Cherry Tucker’s in a stew. Art commissions dried up after her nemesis became president of the County Arts Council. Desperate and broke, Cherry and her friend, Eloise, spend a sultry summer weekend hawking their art at the Sidewinder Annual Brunswick Stew Cook-Off. When a bad case of food poisoning breaks out and Eloise dies, the police brush off her death as accidental. However, Cherry suspects someone spiked the stew and killed her friend. As Cherry calls on cook-off competitors, bitter rivals, and crooked judges, her cop boyfriend get steamed while the killer prepares to cook Cherry’s goose.
SW: Welcome to Kiss and Thrill, Larissa. We are so happy to have you here today and I’m going to just jump in and start asking questions. You have such wonderful titles. How did you come up with them?
LR: Thank you! And thanks so much for having me on Kiss & Thrill! I’m thrilled to be here. 🙂
I wish I had a method for titles. They’re more of a brain pop than anything else. I had the title for my third Cherry Tucker book, HIJACK IN ABSTRACT, with only a glimmer of an idea for the story. I use art terms in all the Cherry Tucker titles and I just liked how the words Hijack and Abstract sounded together.
I’m thinking about the title for book number four before I start writing it in August. It’s going to be a poison pen type mystery set at a private school where Cherry’s going to paint the backdrop scenery for the drama department. I’m stuck between POSTMODERN POSTMORTEM or POSTMODERN GOES POSTAL. Any opinions?
SW: I actually love Postmodern Goes Postal. I like the alliteration and the cadence. (and I also love puns :)) Cherry is such an off-the-page kind of character who is so hard to forget, I have to ask–which comes first, the characters or the mystery.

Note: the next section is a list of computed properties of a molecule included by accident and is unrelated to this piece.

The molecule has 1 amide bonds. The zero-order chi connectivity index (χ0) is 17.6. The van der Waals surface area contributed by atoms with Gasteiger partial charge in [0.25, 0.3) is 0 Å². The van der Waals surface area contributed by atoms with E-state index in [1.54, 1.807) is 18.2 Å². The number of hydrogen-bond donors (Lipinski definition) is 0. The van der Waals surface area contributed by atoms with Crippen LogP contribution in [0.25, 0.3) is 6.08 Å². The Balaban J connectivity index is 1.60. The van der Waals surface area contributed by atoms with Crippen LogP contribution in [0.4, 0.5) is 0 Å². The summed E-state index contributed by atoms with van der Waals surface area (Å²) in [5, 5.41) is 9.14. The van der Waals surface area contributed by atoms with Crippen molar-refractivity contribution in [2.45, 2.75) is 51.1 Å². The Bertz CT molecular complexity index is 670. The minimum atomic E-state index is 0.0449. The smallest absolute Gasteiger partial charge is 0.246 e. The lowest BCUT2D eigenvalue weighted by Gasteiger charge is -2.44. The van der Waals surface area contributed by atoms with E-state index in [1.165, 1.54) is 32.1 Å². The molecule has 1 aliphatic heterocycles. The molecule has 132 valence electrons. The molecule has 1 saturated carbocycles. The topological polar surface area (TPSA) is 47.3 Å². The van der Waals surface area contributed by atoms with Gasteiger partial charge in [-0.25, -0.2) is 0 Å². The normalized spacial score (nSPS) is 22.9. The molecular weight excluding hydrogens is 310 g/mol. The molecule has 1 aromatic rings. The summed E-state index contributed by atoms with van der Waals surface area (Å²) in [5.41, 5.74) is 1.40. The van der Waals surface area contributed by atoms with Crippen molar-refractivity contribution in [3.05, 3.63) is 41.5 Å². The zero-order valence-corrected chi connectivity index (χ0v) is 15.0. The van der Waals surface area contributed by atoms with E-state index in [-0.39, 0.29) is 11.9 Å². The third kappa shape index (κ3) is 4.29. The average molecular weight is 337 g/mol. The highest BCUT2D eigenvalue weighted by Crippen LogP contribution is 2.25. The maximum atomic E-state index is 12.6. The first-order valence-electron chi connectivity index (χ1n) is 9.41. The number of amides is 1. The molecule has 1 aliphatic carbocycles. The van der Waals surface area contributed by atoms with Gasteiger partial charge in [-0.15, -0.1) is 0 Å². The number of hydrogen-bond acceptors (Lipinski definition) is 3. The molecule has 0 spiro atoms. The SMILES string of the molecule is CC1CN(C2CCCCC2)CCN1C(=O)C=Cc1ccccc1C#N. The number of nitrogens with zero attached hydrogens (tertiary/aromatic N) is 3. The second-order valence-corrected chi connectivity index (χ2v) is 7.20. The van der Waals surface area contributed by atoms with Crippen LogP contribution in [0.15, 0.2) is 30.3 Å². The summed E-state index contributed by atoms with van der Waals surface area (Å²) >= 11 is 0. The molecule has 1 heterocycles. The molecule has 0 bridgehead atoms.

LR: The characters. The mystery is what I figure out just before I start writing, but the characters drive all my stories. I hear them talking, I can envision where they live, what they drive, what they eat, and their relationships to each other before I know the plot. Then I work out the crime so I can have the motives and behavior for the antagonist as I’m writing. And then I let go and hope it all works itself out!
SW: Your writing is so compelling, partly because you are so good at lining up a myriad of eclectic characters as suspects. What was the hardest aspect about writing a mystery?
LR: Thanks for saying so, that’s a wonderful compliment. I think having believable motives for your antagonist (and other suspects) is hard. I like how desperation can drive a criminal to do the original crime or attempt greater crimes, and I love thinking about the psychology of a criminal mind. One of my favorite books is Crime and Punishment by Dostoyevsky. As I was reading it, I kept thinking this could take place anywhere, not just Russia. However, it’s also easy to get too into the psychology of criminals and end up with a psychotic killer in every book.
SW: How long did you write for before you got published?
LR: I’m incredibly blessed, and I believe I got very lucky with timing. I wrote in high school and college, then took a break for about twenty years. I started writing again when we were living in Japan in 2009 and came back to the United Sates with two completed manuscripts in 2011. I got my first contract about a year later in 2012. But I will say, I’m a pretty intense person, so once started, I immersed myself in the work.